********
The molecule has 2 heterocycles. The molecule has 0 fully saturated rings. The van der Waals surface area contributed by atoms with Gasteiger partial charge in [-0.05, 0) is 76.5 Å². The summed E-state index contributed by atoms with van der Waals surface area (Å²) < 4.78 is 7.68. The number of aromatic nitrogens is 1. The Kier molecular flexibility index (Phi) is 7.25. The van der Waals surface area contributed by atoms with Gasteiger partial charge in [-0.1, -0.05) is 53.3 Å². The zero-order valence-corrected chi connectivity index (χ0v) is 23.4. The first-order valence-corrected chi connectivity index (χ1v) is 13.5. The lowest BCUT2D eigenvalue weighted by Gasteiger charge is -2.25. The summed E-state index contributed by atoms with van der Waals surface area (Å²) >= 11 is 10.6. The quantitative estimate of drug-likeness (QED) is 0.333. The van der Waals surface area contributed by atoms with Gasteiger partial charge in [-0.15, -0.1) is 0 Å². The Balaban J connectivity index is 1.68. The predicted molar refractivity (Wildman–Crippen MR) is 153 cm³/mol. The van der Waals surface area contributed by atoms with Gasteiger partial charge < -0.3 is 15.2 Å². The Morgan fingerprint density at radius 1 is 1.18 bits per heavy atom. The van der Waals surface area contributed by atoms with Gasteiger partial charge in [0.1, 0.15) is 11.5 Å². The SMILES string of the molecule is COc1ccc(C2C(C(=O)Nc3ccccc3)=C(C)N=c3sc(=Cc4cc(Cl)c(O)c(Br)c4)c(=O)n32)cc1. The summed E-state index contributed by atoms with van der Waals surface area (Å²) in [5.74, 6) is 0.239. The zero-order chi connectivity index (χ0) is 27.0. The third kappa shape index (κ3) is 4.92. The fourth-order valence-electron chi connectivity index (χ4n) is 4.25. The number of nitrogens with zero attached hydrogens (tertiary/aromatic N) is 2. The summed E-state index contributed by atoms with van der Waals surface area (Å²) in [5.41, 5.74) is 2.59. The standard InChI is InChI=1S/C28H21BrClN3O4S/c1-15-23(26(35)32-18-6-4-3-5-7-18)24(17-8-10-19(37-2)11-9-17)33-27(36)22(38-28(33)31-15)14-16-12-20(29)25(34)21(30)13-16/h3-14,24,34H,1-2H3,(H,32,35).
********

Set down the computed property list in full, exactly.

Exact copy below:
The molecule has 2 heterocycles. The molecule has 0 fully saturated rings. The van der Waals surface area contributed by atoms with Gasteiger partial charge in [-0.05, 0) is 76.5 Å². The summed E-state index contributed by atoms with van der Waals surface area (Å²) < 4.78 is 7.68. The number of aromatic nitrogens is 1. The Kier molecular flexibility index (Phi) is 7.25. The van der Waals surface area contributed by atoms with Gasteiger partial charge in [-0.1, -0.05) is 53.3 Å². The zero-order valence-corrected chi connectivity index (χ0v) is 23.4. The first-order valence-corrected chi connectivity index (χ1v) is 13.5. The lowest BCUT2D eigenvalue weighted by Gasteiger charge is -2.25. The summed E-state index contributed by atoms with van der Waals surface area (Å²) >= 11 is 10.6. The quantitative estimate of drug-likeness (QED) is 0.333. The van der Waals surface area contributed by atoms with Gasteiger partial charge in [-0.15, -0.1) is 0 Å². The Balaban J connectivity index is 1.68. The predicted molar refractivity (Wildman–Crippen MR) is 153 cm³/mol. The van der Waals surface area contributed by atoms with Gasteiger partial charge < -0.3 is 15.2 Å². The Morgan fingerprint density at radius 1 is 1.18 bits per heavy atom. The van der Waals surface area contributed by atoms with Gasteiger partial charge in [0.1, 0.15) is 11.5 Å². The SMILES string of the molecule is COc1ccc(C2C(C(=O)Nc3ccccc3)=C(C)N=c3sc(=Cc4cc(Cl)c(O)c(Br)c4)c(=O)n32)cc1. The summed E-state index contributed by atoms with van der Waals surface area (Å²) in [5.74, 6) is 0.239. The zero-order chi connectivity index (χ0) is 27.0. The third kappa shape index (κ3) is 4.92. The fourth-order valence-electron chi connectivity index (χ4n) is 4.25. The number of nitrogens with zero attached hydrogens (tertiary/aromatic N) is 2. The summed E-state index contributed by atoms with van der Waals surface area (Å²) in [5.41, 5.74) is 2.59. The standard InChI is InChI=1S/C28H21BrClN3O4S/c1-15-23(26(35)32-18-6-4-3-5-7-18)24(17-8-10-19(37-2)11-9-17)33-27(36)22(38-28(33)31-15)14-16-12-20(29)25(34)21(30)13-16/h3-14,24,34H,1-2H3,(H,32,35).